Good nutrition important for eye health as you age


Poor vision has many causes and treatments, and as you grow older, you will likely experience some type of vision loss or reduction in visual performance.

For older adults, bright lights, glare while driving at night and even blindness can dramatically affect quality of life, but the treatment isn't just glasses or a stronger prescription - it's also nutrition and supplementation.

Age-related macular degeneration (AMD) is the leading cause of blindness for Americans older than 60, according to the American Optometric Association. The Centers for Disease Control and Prevention (CDC) estimates 7.3 million people are at substantial risk for vision loss from AMD. Other estimates indicate that as our population continues to rapidly age, as many as one in three could be diagnosed with AMD in the next 20 years.

AMD deteriorates central vision, affecting everything from seeing faces clearly to literally having no central vision at all. Key risk factors for AMD are age, family history, smoking (past or present), low macular pigment, light skin and eyes, obesity and Caucasian women are also at slightly higher risk.

Macular Pigment Optical Density (MPOD) is a brief, non-intrusive exam performed by many optometrists throughout the country, which measures macular pigment in the back of the eye.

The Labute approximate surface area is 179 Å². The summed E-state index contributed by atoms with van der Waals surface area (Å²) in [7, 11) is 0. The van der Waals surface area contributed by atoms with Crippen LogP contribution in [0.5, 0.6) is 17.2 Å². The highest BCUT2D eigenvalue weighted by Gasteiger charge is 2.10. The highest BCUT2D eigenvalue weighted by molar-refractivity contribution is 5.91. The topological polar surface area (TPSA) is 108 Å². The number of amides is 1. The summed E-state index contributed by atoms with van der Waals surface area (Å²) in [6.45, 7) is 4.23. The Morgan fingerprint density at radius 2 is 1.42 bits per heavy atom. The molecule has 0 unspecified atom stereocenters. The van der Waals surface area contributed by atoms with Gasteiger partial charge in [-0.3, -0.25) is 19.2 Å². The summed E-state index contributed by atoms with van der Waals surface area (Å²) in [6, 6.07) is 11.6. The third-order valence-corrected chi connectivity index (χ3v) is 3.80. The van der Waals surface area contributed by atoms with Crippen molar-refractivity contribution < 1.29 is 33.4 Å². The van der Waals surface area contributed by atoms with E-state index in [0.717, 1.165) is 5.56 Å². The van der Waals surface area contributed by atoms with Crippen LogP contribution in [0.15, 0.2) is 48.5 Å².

Think of macular pigment as "internal sunglasses" for the back of your eye - they absorb harmful blue light that can adversely affect eye health. Internal sunglasses protect the photoreceptors in the back of the eye - specifically the cones, which are responsible for central vision, color, sharpness and sensitivity to bright light, among others. Two key carotenoids, Zeaxanthin (zee-uh-zan-thin) and Lutein, comprise the internal sunglasses, which can become thin as we age, unable to block or absorb harmful blue light. In order to keep the internal sunglasses thick and dense, it is important to replenish Zeaxanthin, the predominant carotenoid in the area where the concentration of cones is the highest.

Zeaxanthin is very scarce in the average daily diet, and vegetables like kale, corn, collard greens, spinach, and peppers naturally provide nutrients to help maintain macular health, but supplementation is often necessary. For example, one would have to eat approximately 20 ears of corn to get a recommended dosage of 8 to 10 milligrams of natural dietary Zeaxanthin per day.

Supplements like the EyePromise brand of eye vitamins help rebuild macular pigment through unique nutritional formulas that feature the highest levels of all natural Zeaxanthin, derived from paprika. In addition to protection, Zeaxanthin and Lutein can improve visual performance, reduce glare issues and sensitivity to bright light, as well as improve color intensity and contrast sensitivity.

"Too often we concentrate our diets on weight, blood sugar, cholesterol and blood pressure, but ignore one of the most important organs in our bodies - our eyes," says Dr. Dennis Giehart, founder of Zeavision. "An abundance of science has found low macular pigment puts people at risk for AMD, and increasing Zeaxanthin in the diet can help improve macular pigment for improved visual performance."

Vision shouldn't be something you take for granted as you age. Take care of your eyes with proper nutrition and supplementation if necessary, and ask your eye care professional about having your macular pigment measured to maintain your central vision.

 

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